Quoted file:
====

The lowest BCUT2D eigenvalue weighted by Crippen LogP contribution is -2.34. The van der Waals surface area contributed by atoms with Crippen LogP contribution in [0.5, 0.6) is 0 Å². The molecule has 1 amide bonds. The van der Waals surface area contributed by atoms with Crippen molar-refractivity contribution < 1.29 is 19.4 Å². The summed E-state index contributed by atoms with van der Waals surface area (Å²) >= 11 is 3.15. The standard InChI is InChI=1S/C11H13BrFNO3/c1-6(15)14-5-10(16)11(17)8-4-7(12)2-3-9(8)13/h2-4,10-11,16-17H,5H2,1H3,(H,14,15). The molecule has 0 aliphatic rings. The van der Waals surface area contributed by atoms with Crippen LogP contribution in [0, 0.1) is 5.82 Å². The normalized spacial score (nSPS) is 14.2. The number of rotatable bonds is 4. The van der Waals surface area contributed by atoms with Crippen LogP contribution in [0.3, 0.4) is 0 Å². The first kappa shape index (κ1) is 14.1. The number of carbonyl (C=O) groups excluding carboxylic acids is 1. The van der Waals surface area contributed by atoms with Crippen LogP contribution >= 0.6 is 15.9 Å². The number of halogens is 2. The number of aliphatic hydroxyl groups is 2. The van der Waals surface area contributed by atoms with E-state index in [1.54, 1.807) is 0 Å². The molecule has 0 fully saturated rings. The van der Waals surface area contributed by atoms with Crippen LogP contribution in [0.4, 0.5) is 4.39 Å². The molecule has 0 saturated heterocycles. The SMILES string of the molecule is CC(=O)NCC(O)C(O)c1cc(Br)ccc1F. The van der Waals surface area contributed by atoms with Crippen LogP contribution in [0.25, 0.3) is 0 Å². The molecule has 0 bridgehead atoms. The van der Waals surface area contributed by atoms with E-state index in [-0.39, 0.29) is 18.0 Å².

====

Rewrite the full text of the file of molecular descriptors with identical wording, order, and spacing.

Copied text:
The lowest BCUT2D eigenvalue weighted by Crippen LogP contribution is -2.34. The van der Waals surface area contributed by atoms with Crippen LogP contribution in [0.5, 0.6) is 0 Å². The molecule has 1 amide bonds. The van der Waals surface area contributed by atoms with Crippen molar-refractivity contribution < 1.29 is 19.4 Å². The summed E-state index contributed by atoms with van der Waals surface area (Å²) >= 11 is 3.15. The standard InChI is InChI=1S/C11H13BrFNO3/c1-6(15)14-5-10(16)11(17)8-4-7(12)2-3-9(8)13/h2-4,10-11,16-17H,5H2,1H3,(H,14,15). The molecule has 0 aliphatic rings. The van der Waals surface area contributed by atoms with Crippen LogP contribution in [0, 0.1) is 5.82 Å². The normalized spacial score (nSPS) is 14.2. The number of rotatable bonds is 4. The van der Waals surface area contributed by atoms with Crippen LogP contribution in [0.3, 0.4) is 0 Å². The first kappa shape index (κ1) is 14.1. The number of carbonyl (C=O) groups excluding carboxylic acids is 1. The van der Waals surface area contributed by atoms with Crippen LogP contribution >= 0.6 is 15.9 Å². The number of halogens is 2. The number of aliphatic hydroxyl groups is 2. The van der Waals surface area contributed by atoms with E-state index in [1.54, 1.807) is 0 Å². The molecule has 0 fully saturated rings. The van der Waals surface area contributed by atoms with Crippen LogP contribution in [0.4, 0.5) is 4.39 Å². The molecule has 0 saturated heterocycles. The SMILES string of the molecule is CC(=O)NCC(O)C(O)c1cc(Br)ccc1F. The van der Waals surface area contributed by atoms with Crippen LogP contribution in [0.25, 0.3) is 0 Å². The molecule has 0 bridgehead atoms. The van der Waals surface area contributed by atoms with E-state index in [-0.39, 0.29) is 18.0 Å².